More Timbres: Frank Denyer, Evan Johnson, Bryn Harrison

Monday 6 March 2023

Another Timbre continues to advance the noble cause of Frank Denyer: the latest is a double, making his complete Melodies cycle from the mid 1970s available to the public for the first time. Composed over several years, it’s a series of twenty-six short compositions for a multicoloured array of small ensembles and soloists. Listening to the cycle as a whole gives a fascinating insight into Denyer’s conception of sound and composition; he makes the most startling leaps in imagination appear to occur to the musicians naturally and spontaneously. Melodies begins as a series of ‘one-note’ melodies, opening out in range until it reaches an epilogue made up of fifteen pitches. It’s a steady spiral of growth, sound more organic than mathematical. The peculiarity of Denyer’s music is always very human and direct: the ‘one-note’ pieces use flexible intonation and rhythm to create something alive from the most marginal substance. Solo horn is accompanied by clicking stones, added as though the percussion is an incidental, semi-conscious articulation. From there the cycle doesn’t exactly build upon itself, but expands upon its initial driving urge, using instruments that are muted and modified, baroque and exotic, or simple voices including, at one point, the composer’s own. The performances here were compiled over several months, with the Scordatura Ensemble, Luna String Quartet and vocal ensemble Mad Song making each piece feel like inspired improvisation (with some thrilling unison work from the Lunas near the end). In its means and materials, Melodies draws upon and then confounds what was then our emerging understanding of art that had been traditionally labelled ‘primitive’, raising its cumulative effect into a powerful statement.

A new set of solos, duos and trios by Evan Johnson titled L’art de toucher follows on from the set of piano pieces lists, little stars put out on All That Dust in 2021. The title is highly appropriate for Johnson’s music, even as it references the three pieces here titled L’art de toucher le clavecin, none of which include a keyboard. The focal instrument in this triptych is the piccolo, that most friable of instruments, heard solo, with violin, and with both violin and percussion, although not necessarily in that chronological order. The brittle and the ethereal are the two extremes Johnson tries to embrace at once in his highly detailed compositions, eking out a hard-won yet fragile physicality in sound. The music is all about touch, or its absence, where it begins and ends, hovering on that threshhold where physical contact is manifested as sound, leaving you wondering at times if you’ve heard anything at all. The mechanical intervention of the piano in lists, little stars prohbits such subtleties being employed to their full effect, so the pieces here come across as more readily intelligble and less precious in their reticence. Richard Craig and Susanne Peters interpret their piccolo parts with a blessed absence of affectation, accompanied by violinist Sarah Saviet and Rie Watanabe on percussion. The larger piece Plan and section of the same reservoir is performed by the acclaimed Trio Accanto with the rarefied brilliance you would expect. Most haunting is thaes oferode, thisses swa maeg, in which Juliet Fraser and Séverine Ballon play a duet for soprano and cello that blends their sounds in ways that suggest they are being shadowed by a ghostly clarinet.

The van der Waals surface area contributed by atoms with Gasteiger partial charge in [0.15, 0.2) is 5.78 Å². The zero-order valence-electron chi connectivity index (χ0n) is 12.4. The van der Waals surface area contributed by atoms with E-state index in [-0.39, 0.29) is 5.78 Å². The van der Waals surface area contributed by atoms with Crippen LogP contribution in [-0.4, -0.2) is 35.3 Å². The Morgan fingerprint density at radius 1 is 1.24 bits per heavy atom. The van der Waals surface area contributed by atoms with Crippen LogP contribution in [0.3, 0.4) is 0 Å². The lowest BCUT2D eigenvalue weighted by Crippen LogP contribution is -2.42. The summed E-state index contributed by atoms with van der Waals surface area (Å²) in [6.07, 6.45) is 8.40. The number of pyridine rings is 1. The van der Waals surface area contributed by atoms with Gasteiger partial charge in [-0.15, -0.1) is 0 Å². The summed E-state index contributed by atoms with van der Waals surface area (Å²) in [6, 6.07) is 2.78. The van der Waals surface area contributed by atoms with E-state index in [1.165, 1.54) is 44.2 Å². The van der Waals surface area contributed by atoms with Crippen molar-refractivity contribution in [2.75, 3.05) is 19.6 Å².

Sarah Saviet returns for a bravura performance of Bryn Harrison’s violin solo A Coiled Form. Before hearing it, immediate comparisons can be drawn with his earlier piano piece Vessels: both began as short pieces that were then extended to over three times their original length. Both require a tightrope act of calmness and concentration to sustain and preserve a moment to immense duration; in effect, both are small pieces, just very long. The unexpected difference comes in the flow of the music. Whereas Vessels and other pieces by Harrison unroll in a steady, unbroken cascade, A Coiled Form is disrupted by crosscurrents and eddies. Bowed sowftly sul pont throughout, Saviet’s violin flits and skitters like a Sciarrino caprice, negotiating a pathway through a maze of twisting little passages, all different. At times, the music doubles back upon itself, or gets caught in a cul-de-sac and loops for a while before taking up a previously-discarded thread. The quietly obsessive persistence of the piece can be enervating, but Saviet doesn’t let it show. Even heard as background, its sudden conclusion after some fifty minutes leaves a profound absence in its wake.